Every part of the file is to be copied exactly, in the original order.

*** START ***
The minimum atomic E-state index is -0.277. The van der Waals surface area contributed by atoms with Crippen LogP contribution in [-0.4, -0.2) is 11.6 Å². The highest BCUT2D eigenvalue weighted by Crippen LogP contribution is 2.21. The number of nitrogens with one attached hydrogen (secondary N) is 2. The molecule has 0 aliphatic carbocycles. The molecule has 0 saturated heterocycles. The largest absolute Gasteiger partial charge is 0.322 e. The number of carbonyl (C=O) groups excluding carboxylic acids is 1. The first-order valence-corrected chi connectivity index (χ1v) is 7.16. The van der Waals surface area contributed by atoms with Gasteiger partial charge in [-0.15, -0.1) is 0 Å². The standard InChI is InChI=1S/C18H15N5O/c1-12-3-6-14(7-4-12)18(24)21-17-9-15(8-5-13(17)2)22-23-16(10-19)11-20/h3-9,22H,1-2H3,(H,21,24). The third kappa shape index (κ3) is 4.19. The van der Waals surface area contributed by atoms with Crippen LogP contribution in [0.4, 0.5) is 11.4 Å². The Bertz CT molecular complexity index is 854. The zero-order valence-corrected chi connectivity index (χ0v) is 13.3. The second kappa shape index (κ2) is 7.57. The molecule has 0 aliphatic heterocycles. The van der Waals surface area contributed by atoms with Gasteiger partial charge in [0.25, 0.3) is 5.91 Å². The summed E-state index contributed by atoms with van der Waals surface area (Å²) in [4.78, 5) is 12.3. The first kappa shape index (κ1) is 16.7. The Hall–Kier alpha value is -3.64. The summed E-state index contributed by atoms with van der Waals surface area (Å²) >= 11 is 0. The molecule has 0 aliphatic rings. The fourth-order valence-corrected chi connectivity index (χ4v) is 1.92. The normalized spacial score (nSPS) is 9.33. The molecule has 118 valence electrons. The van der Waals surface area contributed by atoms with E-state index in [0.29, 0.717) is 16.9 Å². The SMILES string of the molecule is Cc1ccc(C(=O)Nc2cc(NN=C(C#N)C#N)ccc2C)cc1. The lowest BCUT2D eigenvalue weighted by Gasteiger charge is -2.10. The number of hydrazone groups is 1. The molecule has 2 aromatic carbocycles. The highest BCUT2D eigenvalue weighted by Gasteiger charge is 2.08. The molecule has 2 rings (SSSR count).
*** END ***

The minimum atomic E-state index is -0.277. The van der Waals surface area contributed by atoms with Crippen LogP contribution in [-0.4, -0.2) is 11.6 Å². The highest BCUT2D eigenvalue weighted by Crippen LogP contribution is 2.21. The number of nitrogens with one attached hydrogen (secondary N) is 2. The molecule has 0 aliphatic carbocycles. The molecule has 0 saturated heterocycles. The largest absolute Gasteiger partial charge is 0.322 e. The number of carbonyl (C=O) groups excluding carboxylic acids is 1. The first-order valence-corrected chi connectivity index (χ1v) is 7.16. The van der Waals surface area contributed by atoms with Gasteiger partial charge in [-0.15, -0.1) is 0 Å². The standard InChI is InChI=1S/C18H15N5O/c1-12-3-6-14(7-4-12)18(24)21-17-9-15(8-5-13(17)2)22-23-16(10-19)11-20/h3-9,22H,1-2H3,(H,21,24). The third kappa shape index (κ3) is 4.19. The van der Waals surface area contributed by atoms with Crippen LogP contribution in [0.4, 0.5) is 11.4 Å². The Bertz CT molecular complexity index is 854. The zero-order valence-corrected chi connectivity index (χ0v) is 13.3. The second kappa shape index (κ2) is 7.57. The molecule has 0 aliphatic heterocycles. The van der Waals surface area contributed by atoms with Gasteiger partial charge in [0.25, 0.3) is 5.91 Å². The summed E-state index contributed by atoms with van der Waals surface area (Å²) in [4.78, 5) is 12.3. The first kappa shape index (κ1) is 16.7. The Hall–Kier alpha value is -3.64. The summed E-state index contributed by atoms with van der Waals surface area (Å²) >= 11 is 0. The molecule has 0 aliphatic rings. The fourth-order valence-corrected chi connectivity index (χ4v) is 1.92. The normalized spacial score (nSPS) is 9.33. The molecule has 118 valence electrons. The van der Waals surface area contributed by atoms with E-state index in [0.29, 0.717) is 16.9 Å². The SMILES string of the molecule is Cc1ccc(C(=O)Nc2cc(NN=C(C#N)C#N)ccc2C)cc1. The lowest BCUT2D eigenvalue weighted by Gasteiger charge is -2.10. The number of hydrazone groups is 1. The molecule has 2 aromatic carbocycles. The highest BCUT2D eigenvalue weighted by Gasteiger charge is 2.08. The molecule has 2 rings (SSSR count).